Vittengl  JRClark  LADunn  TWJarrett  RB Reducing relapse and recurrence in unipolar depression: a comparative meta-analysis of cognitive-behavioral therapy's effects. J Consult Clin Psychol 2007;75 (3) 475- 488
PubMed Link to Article
Jacobson  NSHollon  SD Cognitive-behavior therapy versus pharmacotherapy: now that the jury's returned its verdict, it's time to present the rest of the evidence. J Consult Clin Psychol 1996;64 (1) 74- 80
PubMed Link to Article
Vostanis  PFeehan  CGrattan  E Two-year outcome of children treated for depression. Eur Child Adolesc Psychiatry 1998;7 (1) 12- 18
PubMed Link to Article
Birmaher  BBrent  DAKolko  DBaugher  MBridge  JHolder  DIyengar  SUlloa  RE Clinical outcome after short-term psychotherapy for adolescents with major depressive disorder. Arch Gen Psychiatry 2000;57 (1) 29- 36
PubMed Link to Article
Hollon  SDDeRubeis  RJShelton  RCAmsterdam  JDSalomon  RMO’Reardon  JPLovett  MLYoung  PRHaman  KLFreeman  BBGallop  R Prevention of relapse following cognitive therapy vs medications in moderate to severe depression. Arch Gen Psychiatry 2005;62 (4) 417- 422
PubMed Link to Article
Olfson  MMarcus  SCTedeschi  MWan  GJ Continuity of antidepressant treatment for adults with depression in United States. Am J Psychiatry 2006;163 (1) 101- 108
PubMed Link to Article
Rush  AJTrivedi  MHWisniewski  SRNierenberg  AAStewart  JWWarden  DNiederehe  GThase  MELavori  PWLebowitz  BD McGrath  PJRosenbaum  JFSackeim  HAKupfer  DJLuther  JFava  M Acute and longer-term outcomes in depressed outpatients requiring one or several treatment steps: a STAR*D report. Am J Psychiatry 2006;163 (11) 1905- 1917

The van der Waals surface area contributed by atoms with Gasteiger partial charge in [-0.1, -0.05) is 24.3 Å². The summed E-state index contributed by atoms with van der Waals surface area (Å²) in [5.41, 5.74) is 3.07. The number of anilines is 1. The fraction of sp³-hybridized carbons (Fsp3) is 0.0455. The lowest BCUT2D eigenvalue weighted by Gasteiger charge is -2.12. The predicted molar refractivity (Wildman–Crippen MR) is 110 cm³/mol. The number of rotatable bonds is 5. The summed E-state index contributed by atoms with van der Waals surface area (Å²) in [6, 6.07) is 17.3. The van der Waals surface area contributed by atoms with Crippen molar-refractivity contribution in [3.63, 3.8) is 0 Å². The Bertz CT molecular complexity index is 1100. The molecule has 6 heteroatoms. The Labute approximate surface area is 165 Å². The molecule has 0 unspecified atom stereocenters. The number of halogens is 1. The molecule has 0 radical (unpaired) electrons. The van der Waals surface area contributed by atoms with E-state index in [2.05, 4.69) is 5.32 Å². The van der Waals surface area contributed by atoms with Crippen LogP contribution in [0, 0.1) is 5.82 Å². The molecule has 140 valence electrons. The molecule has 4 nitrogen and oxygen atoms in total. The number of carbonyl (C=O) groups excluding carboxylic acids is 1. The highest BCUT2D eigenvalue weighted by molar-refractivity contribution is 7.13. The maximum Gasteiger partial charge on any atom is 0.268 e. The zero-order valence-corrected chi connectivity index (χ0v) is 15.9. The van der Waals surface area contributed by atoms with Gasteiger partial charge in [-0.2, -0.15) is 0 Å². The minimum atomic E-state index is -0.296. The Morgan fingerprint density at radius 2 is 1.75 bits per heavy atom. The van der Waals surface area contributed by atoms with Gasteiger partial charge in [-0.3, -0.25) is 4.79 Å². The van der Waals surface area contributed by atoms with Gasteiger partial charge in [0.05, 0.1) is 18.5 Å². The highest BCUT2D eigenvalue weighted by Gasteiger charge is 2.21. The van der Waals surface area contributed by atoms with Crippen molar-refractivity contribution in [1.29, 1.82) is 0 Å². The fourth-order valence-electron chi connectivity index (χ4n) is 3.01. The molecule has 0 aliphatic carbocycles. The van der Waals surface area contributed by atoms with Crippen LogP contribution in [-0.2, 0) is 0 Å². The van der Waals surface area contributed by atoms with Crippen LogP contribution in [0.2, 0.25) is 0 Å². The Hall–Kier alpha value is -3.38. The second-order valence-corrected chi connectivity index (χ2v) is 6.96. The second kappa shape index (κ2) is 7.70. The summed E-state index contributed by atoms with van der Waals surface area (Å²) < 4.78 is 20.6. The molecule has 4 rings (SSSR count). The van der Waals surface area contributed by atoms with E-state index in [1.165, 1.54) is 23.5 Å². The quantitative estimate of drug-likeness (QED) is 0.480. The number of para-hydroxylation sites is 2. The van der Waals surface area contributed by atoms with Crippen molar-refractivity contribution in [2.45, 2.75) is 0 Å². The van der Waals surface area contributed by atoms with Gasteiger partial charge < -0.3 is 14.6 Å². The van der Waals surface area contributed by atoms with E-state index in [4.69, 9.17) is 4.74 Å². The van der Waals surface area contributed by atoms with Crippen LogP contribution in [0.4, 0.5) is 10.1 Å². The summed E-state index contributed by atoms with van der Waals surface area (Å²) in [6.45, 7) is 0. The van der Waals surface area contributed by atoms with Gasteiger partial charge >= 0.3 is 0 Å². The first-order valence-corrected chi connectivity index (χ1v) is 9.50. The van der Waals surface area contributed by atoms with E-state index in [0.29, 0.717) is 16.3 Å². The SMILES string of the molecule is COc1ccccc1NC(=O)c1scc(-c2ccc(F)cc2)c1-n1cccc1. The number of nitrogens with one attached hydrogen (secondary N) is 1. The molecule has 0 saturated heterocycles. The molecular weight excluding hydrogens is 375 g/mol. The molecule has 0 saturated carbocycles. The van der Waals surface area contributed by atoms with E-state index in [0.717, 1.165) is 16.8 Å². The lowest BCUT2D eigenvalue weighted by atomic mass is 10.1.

PubMed Link to Article
Schatzberg  AFRush  AFArnow  BABanks  PLCBlalock  AJBorian  FEHowland  RKlein  DNKocsis  JHKornstein  SGManber  RMarkowitz  JCMiller  INinan  PTRothbaum  BOThase  METrivedi  MHKeller  MB Chronic depression: medication (Nefazodone) or psychotherapy (CBASP) is effective when the other is not. Arch Gen Psychiatry 2005;62 (5) 513- 520
PubMed Link to Article
Thase  MEFriedman  ESBiggs  MMWisniewski  SRTrivedi  MHLuther  JFFava  MNierenberg  AA McGrath  PJWarden  DNiederehe  GHollon  SDRush  AJ Cognitive therapy versus medication in augmentation and switch strategies as second-step treatments: a STAR*D report. Am J Psychiatry 2007;164 (5) 739- 752
PubMed Link to Article
Simons  ADMurphy  GELevine  JLWetzel  RD Cognitive therapy and pharmacotherapy of depression: sustained improvement over one year. Arch Gen Psychiatry 1986;43 (1) 43- 48
PubMed Link to Article
Evans  MDHollon  SDDeRubeis  JPiasecki  JMGrove  WMGarvey  MJTuason  VB Differential relapse following cognitive therapy and pharmacotherapy for depression. Arch Gen Psychiatry 1992;49 (10) 802- 808
PubMed Link to Article
Blackburn  IMEunson  KMBishop  S A two-year naturalistic follow-up of depressed patients treated with cognitive therapy, pharmacotherapy and a combination of both. J Affect Disord 1986;10 (1) 67- 75